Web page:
When a child begins to participate in recreational activities and organized sports, injuries can occur. A properly fitted mouth guard, or mouth protector, is an important piece of athletic gear that can help protect your child’s smile, and should be used during any activity that could result in a blow to the face or mouth.

Mouth guards help prevent broken teeth, and injuries to the lips, tongue, face or jaw. A properly fitted mouth guard will stay in place while your child is wearing it, making it easy for them to talk and breathe.

Ask your pediatric dentist about custom and store-bought mouth protectors.

Xylitol - Reducing Cavities

The American Academy of Pediatric Dentistry (AAPD) recognizes the benefits of xylitol on the oral health of infants, children, adolescents, and persons with special health care needs. 

The use of XYLITOL GUM by mothers (2-3 times per day) starting 3 months after delivery and until the child was 2 years old, has proven to reduce cavities up to 70% by the time the child was 5 years old.

Studies using xylitol as either a sugar substitute or a small dietary addition have demonstrated a dramatic reduction in new tooth decay, along with some reversal of existing dental caries. Xylitol provides additional protection that enhances all existing prevention methods. This xylitol effect is long-lasting and possibly permanent. Low decay rates persist even years after the trials have been completed.

Xylitol is widely distributed throughout nature in small amounts. Some of the best sources are fruits, berries, mushrooms, lettuce, hardwoods, and corn cobs. One cup of raspberries contains less than one gram of xylitol.

Studies suggest xylitol intake that consistently produces positive results ranged from 4-20 grams per day, divided into 3-7 consumption periods. Higher results did not result in greater reduction and may lead to diminishing results.  Similarly, consumption frequency of less than 3 times per day showed no effect.

To find gum or other products containing xylitol, try visiting your local health food store or search the Internet to find products containing 100% xylitol. 


Pediatric Dentist - Teens

Tongue Piercing – Is it Really Cool?

You might not be surprised anymore to see people with pierced tongues, lips or cheeks, but you might be surprised to know just how dangerous these piercings can be.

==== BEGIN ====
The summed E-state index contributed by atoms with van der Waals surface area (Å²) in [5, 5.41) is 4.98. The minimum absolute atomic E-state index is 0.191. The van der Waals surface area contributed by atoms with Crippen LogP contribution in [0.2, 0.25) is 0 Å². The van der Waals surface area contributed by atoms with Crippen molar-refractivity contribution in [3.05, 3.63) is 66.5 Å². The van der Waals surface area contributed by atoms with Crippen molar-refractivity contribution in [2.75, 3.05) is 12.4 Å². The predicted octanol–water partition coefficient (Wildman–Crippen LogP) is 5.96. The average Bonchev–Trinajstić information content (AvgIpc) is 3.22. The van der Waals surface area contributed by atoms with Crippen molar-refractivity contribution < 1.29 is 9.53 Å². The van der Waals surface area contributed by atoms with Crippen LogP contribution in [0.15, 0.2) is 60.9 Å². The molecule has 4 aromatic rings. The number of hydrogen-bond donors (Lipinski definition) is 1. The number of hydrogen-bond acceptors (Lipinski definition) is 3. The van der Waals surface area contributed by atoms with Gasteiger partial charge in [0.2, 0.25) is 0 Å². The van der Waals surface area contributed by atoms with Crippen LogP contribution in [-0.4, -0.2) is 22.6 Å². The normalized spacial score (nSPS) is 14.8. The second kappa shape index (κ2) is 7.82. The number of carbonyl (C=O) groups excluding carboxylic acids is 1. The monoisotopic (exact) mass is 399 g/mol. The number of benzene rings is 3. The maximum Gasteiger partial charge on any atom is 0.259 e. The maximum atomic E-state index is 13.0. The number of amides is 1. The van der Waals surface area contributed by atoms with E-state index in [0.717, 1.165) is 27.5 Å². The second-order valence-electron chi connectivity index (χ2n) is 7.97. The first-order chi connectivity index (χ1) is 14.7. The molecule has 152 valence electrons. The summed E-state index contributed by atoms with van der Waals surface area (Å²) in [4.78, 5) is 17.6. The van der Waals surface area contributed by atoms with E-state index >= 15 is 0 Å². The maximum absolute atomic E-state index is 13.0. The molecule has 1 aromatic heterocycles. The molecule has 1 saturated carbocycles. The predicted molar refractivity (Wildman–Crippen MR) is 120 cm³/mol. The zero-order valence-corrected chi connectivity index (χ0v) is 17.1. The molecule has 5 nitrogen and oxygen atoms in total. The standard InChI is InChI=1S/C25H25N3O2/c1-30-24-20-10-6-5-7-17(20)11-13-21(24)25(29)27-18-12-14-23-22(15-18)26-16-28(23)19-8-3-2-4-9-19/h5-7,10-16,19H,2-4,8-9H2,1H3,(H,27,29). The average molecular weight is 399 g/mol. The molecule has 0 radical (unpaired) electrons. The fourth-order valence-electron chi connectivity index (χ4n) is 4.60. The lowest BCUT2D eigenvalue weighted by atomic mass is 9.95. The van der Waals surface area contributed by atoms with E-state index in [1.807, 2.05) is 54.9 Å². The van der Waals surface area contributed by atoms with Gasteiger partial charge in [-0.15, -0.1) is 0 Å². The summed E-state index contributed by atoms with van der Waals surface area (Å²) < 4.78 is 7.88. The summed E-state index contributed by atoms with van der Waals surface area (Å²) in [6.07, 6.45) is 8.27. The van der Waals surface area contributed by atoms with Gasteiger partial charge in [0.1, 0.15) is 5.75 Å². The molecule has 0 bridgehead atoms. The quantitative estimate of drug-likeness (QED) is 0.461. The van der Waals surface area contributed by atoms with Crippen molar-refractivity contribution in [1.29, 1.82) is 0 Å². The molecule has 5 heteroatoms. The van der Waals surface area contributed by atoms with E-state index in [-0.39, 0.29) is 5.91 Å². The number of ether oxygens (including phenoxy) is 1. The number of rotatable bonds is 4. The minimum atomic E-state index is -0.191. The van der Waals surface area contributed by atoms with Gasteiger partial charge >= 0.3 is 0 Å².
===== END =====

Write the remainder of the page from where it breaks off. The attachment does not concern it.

There are many risks involved with oral piercings, including chipped or cracked teeth, blood clots, blood poisoning, heart infections, brain abscess, nerve disorders (trigeminal neuralgia), receding gums or scar tissue. Your mouth contains millions of bacteria, and infection is a common complication of oral piercing. Your tongue could swell large enough to close off your airway!

Common symptoms after piercing include pain, swelling, infection, an increased flow of saliva and injuries to gum tissue. Difficult-to-control bleeding or nerve damage can result if a blood vessel or nerve bundle is in the path of the needle.

So follow the advice of the American Dental Association and give your mouth a break – skip the mouth jewelry.

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Tobacco – Bad News in Any Form

Tobacco in any form can jeopardize your child’s health and cause incurable damage. Teach your child about the dangers of tobacco.

Smokeless tobacco, also called spit, chew or snuff, is often used by teens who believe that it is a safe alternative to smoking cigarettes. This is an unfortunate misconception. Studies show that spit tobacco may be more addictive than smoking cigarettes and may be more difficult to quit. Teens who use it may be interested to know that one can of snuff per day delivers as much nicotine as 60 cigarettes. In as little as three to four months, smokeless tobacco use can cause periodontal disease and produce pre-cancerous lesions called leukoplakias.

If your child is a tobacco user you should watch for the following that could be early signs of oral cancer:

  • A sore that won’t heal.

  • White or red leathery patches on the lips, and on or under the tongue.

  • Pain, tenderness or numbness anywhere in the mouth or lips.

  • Difficulty chewing, swallowing, speaking or moving the jaw or tongue; or a change in the way the teeth fit together.

Because the early signs of oral cancer usually are not painful, people often ignore them. If it’s not caught in the early stages, oral cancer can require extensive, sometimes disfiguring, surgery. Even worse, it can kill.

Help your child avoid tobacco in any form. By doing so, they will avoid bringing cancer-causing chemicals in direct contact with their tongue, gums and cheek.